Shalom Hai is an artist based in Jerusalem. For Rundgang he introduces seven artists from Bezalel Academy and Jerusalem.
Ma’amoul is a video that deals with stereotypes and what Arab people are being expected (how to behave and act) by the not Arab society in Israel. I transform myself from a subject to an object, and make a Ma’amoul cookie out of myself, as a self portrait of my feeling and identity. Ma’amoul cookie (meaning “made” in Arabic) is a famous Arabian-middle eastern shortbread pastry filled with nuts.
These cookies are traditional at religious holidays such as Easter (for Christians) and Ramadan (for Muslims). They are made by hand and special tongs which are slightly pressed against the dough so its teeth pierce through, and lightly squeeze the cookie to create its famous pattern. The cookies are being dusted with powdered sugar before serving .
The work deals with (the) carrying and holding of some-thing. A graphite-tipped arrow, drawn and redrawn along a bow, produced 10-meter-long vertebrae drawing. Amongst the pieces of parchment paper Acantha’s dance, specialized in dancing with snakes, moving in circles, moving amongst characters and situations, all the while keeping hold of ‘some-thing’ in case a snake bite.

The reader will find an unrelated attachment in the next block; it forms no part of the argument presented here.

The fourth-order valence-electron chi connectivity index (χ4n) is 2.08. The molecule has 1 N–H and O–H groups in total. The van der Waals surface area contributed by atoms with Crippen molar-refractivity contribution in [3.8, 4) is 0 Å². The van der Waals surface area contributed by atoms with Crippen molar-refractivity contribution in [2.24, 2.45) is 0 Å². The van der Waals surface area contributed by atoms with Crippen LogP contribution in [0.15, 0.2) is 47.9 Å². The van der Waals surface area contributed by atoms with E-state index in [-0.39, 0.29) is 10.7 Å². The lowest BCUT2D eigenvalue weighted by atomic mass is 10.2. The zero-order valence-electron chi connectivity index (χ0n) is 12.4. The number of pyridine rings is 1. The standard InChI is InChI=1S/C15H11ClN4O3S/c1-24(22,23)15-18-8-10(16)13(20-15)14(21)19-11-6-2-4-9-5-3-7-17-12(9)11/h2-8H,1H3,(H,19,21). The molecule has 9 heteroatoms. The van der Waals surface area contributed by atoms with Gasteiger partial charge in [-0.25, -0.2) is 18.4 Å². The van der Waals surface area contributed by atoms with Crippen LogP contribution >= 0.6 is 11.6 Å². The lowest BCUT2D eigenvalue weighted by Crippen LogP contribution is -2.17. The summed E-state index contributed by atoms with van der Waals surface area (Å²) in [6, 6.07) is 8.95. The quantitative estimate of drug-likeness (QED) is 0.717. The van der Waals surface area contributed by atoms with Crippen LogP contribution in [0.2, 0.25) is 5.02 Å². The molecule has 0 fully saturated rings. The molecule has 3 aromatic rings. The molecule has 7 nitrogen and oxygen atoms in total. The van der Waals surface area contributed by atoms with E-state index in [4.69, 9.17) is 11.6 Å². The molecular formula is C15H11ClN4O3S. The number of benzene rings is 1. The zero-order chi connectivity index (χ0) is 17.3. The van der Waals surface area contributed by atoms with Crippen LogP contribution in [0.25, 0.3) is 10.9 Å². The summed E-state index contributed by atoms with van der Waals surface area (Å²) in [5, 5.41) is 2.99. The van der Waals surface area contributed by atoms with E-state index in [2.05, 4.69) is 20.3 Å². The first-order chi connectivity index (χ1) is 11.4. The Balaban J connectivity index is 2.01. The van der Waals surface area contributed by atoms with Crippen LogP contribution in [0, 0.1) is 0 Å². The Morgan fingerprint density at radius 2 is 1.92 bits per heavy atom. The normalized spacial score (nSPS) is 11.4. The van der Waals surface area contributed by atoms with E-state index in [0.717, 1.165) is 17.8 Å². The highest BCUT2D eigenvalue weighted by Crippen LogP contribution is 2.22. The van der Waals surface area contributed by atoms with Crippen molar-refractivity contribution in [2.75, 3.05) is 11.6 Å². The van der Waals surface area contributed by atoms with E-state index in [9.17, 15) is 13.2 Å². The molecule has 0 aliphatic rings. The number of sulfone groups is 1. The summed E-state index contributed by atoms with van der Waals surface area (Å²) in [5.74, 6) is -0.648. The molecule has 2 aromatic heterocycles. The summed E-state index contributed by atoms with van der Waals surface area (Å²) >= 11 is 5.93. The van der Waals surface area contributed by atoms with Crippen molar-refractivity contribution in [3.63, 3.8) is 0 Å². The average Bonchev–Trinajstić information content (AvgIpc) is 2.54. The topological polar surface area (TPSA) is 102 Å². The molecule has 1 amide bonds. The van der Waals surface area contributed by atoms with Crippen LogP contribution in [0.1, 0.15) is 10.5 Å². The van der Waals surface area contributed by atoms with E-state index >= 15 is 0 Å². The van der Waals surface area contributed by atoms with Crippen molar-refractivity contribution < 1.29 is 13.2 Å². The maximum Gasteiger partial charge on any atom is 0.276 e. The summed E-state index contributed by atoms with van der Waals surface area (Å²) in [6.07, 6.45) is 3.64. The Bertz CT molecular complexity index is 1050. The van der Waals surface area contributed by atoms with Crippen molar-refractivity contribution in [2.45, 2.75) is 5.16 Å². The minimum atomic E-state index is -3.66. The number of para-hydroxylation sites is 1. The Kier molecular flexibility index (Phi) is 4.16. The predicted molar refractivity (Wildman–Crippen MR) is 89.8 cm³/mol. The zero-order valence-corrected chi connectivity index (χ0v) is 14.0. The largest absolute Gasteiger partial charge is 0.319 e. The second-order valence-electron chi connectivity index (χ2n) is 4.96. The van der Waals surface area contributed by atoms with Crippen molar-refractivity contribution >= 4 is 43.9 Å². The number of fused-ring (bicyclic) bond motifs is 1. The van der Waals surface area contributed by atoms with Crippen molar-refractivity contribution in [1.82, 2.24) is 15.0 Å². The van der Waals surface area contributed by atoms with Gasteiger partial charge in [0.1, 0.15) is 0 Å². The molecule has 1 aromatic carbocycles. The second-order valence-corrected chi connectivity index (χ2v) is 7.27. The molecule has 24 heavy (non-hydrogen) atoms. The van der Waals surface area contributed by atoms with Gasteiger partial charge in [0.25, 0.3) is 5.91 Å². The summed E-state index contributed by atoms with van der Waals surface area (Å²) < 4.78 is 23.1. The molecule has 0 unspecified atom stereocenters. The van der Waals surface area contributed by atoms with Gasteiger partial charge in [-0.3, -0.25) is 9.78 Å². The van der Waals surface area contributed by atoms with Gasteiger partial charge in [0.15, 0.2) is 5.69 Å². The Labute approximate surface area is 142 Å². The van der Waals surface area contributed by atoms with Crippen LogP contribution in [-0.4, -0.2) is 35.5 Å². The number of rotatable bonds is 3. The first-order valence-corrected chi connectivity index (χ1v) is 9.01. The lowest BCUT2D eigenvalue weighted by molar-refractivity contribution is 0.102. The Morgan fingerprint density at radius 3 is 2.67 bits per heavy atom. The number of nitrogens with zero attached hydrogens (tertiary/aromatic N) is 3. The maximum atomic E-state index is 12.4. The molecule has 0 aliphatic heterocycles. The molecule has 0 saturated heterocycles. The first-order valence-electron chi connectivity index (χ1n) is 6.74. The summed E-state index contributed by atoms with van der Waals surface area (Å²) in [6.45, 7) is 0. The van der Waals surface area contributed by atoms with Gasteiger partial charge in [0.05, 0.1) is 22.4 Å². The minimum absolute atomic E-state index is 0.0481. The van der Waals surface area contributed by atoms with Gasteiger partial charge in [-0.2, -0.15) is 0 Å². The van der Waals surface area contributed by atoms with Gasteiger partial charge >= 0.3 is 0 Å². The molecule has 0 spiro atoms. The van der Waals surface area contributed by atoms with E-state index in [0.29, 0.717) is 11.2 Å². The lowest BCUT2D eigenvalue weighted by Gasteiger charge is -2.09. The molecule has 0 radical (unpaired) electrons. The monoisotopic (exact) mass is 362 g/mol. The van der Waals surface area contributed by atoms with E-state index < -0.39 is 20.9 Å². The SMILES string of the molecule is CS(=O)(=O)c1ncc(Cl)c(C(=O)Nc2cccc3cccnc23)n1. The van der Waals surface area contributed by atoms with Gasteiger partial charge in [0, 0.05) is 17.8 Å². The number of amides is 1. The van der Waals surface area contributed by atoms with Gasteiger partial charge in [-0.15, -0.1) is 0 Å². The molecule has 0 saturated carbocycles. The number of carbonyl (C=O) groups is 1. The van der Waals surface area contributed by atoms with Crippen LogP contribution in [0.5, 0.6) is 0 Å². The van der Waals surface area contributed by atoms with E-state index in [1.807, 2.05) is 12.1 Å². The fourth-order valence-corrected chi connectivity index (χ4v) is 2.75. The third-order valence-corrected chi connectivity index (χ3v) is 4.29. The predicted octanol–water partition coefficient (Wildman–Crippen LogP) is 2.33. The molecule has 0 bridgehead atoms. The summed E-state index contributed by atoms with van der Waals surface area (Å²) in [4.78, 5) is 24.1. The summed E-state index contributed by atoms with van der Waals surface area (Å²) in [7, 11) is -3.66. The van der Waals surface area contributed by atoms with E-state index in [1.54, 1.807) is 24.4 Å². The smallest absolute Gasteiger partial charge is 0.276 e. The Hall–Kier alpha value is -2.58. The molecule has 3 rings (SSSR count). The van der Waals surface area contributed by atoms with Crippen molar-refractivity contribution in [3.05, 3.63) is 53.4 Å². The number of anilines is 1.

The work was made in the beginning of Covid. It deals with the questions about hiding behind technology and the overdose that we get by doing that, which come out as hiding in real life as well.
Talia’s work deals with generational gaps and unspoken family tragedies through the excess of technological means inspired by the worlds of computer games.
Purple Heart wood,
Tongue piercing with flowers and fruits,
Ivy and Viburnum fruits
The work is a time based and site specific installation of sculpture, video and performance. It is set in a greenhouse, a shelter and the path between them. Seemingly minimal, the exhibition consist of a range of elements: A woman tattooing the inside of a lump sculpture. A tour guide leading the viewers carrying green fire in her bag. And filmed salamanders in an underground cave screened in a bombing shelter. Through resonating images and actions the exhibition explores the relations between humans, animal and objects.
A collagistic three way camera stream- an improvised filmed performance- a woman (the artist) and her dog on a bed in the center of the room, one hand held camera films around them while two other cameras run on each side of the room. The three points of view are pasted onto each other, at times giving the viewer the same timeline from different directions, at others building the scene from different points of view and time sequences.
The relationship of woman and dog unfolds naturally in front of the audience’s eyes, from a lazy lounge to a curious sniff to a violent playful struggle. The scenario eminates a soft sexual energy and raises the question of our bodily and emotional boundaries- what do we do instinctively and what has culture stopped us from doing? Or has made us consider as “wrong” (like sexual relations with a house pet)?